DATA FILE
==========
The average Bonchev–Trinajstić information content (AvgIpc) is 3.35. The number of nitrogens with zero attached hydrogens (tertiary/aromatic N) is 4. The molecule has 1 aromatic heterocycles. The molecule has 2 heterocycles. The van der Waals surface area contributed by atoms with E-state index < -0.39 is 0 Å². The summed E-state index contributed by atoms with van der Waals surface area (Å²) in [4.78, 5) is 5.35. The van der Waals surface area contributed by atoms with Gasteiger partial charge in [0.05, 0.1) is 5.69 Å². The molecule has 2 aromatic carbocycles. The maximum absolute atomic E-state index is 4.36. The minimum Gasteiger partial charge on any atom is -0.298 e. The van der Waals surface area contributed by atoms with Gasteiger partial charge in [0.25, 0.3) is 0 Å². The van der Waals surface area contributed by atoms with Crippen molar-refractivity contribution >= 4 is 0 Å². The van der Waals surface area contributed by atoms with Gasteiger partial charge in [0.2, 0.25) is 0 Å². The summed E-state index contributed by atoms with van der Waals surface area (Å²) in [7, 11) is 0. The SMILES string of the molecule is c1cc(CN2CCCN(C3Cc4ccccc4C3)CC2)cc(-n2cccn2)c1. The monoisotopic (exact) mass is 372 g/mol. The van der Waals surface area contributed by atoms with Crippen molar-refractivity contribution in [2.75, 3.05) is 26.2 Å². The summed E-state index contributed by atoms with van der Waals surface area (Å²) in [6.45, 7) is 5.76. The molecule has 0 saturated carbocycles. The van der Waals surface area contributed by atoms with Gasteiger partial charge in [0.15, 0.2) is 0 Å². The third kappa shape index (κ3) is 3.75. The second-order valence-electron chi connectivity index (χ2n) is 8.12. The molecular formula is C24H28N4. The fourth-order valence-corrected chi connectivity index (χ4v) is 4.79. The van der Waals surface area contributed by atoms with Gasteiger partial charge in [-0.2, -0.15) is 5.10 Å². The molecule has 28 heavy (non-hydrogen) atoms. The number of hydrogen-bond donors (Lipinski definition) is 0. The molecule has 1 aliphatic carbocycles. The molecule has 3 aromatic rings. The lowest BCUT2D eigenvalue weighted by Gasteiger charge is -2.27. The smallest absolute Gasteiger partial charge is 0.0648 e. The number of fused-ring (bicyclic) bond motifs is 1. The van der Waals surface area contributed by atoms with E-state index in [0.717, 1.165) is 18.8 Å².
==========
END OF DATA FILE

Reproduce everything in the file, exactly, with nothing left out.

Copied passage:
The average Bonchev–Trinajstić information content (AvgIpc) is 3.35. The number of nitrogens with zero attached hydrogens (tertiary/aromatic N) is 4. The molecule has 1 aromatic heterocycles. The molecule has 2 heterocycles. The van der Waals surface area contributed by atoms with E-state index < -0.39 is 0 Å². The summed E-state index contributed by atoms with van der Waals surface area (Å²) in [4.78, 5) is 5.35. The van der Waals surface area contributed by atoms with Gasteiger partial charge in [0.05, 0.1) is 5.69 Å². The molecule has 2 aromatic carbocycles. The maximum absolute atomic E-state index is 4.36. The minimum Gasteiger partial charge on any atom is -0.298 e. The van der Waals surface area contributed by atoms with Gasteiger partial charge in [0.25, 0.3) is 0 Å². The van der Waals surface area contributed by atoms with Crippen molar-refractivity contribution >= 4 is 0 Å². The van der Waals surface area contributed by atoms with Gasteiger partial charge in [0.2, 0.25) is 0 Å². The summed E-state index contributed by atoms with van der Waals surface area (Å²) in [7, 11) is 0. The SMILES string of the molecule is c1cc(CN2CCCN(C3Cc4ccccc4C3)CC2)cc(-n2cccn2)c1. The monoisotopic (exact) mass is 372 g/mol. The van der Waals surface area contributed by atoms with Crippen molar-refractivity contribution in [2.75, 3.05) is 26.2 Å². The summed E-state index contributed by atoms with van der Waals surface area (Å²) in [6.45, 7) is 5.76. The molecule has 0 saturated carbocycles. The van der Waals surface area contributed by atoms with Gasteiger partial charge in [0.15, 0.2) is 0 Å². The third kappa shape index (κ3) is 3.75. The second-order valence-electron chi connectivity index (χ2n) is 8.12. The molecular formula is C24H28N4. The fourth-order valence-corrected chi connectivity index (χ4v) is 4.79. The van der Waals surface area contributed by atoms with Gasteiger partial charge in [-0.2, -0.15) is 5.10 Å². The molecule has 28 heavy (non-hydrogen) atoms. The number of hydrogen-bond donors (Lipinski definition) is 0. The molecule has 1 aliphatic carbocycles. The molecule has 3 aromatic rings. The lowest BCUT2D eigenvalue weighted by Gasteiger charge is -2.27. The smallest absolute Gasteiger partial charge is 0.0648 e. The number of fused-ring (bicyclic) bond motifs is 1. The van der Waals surface area contributed by atoms with E-state index in [0.717, 1.165) is 18.8 Å².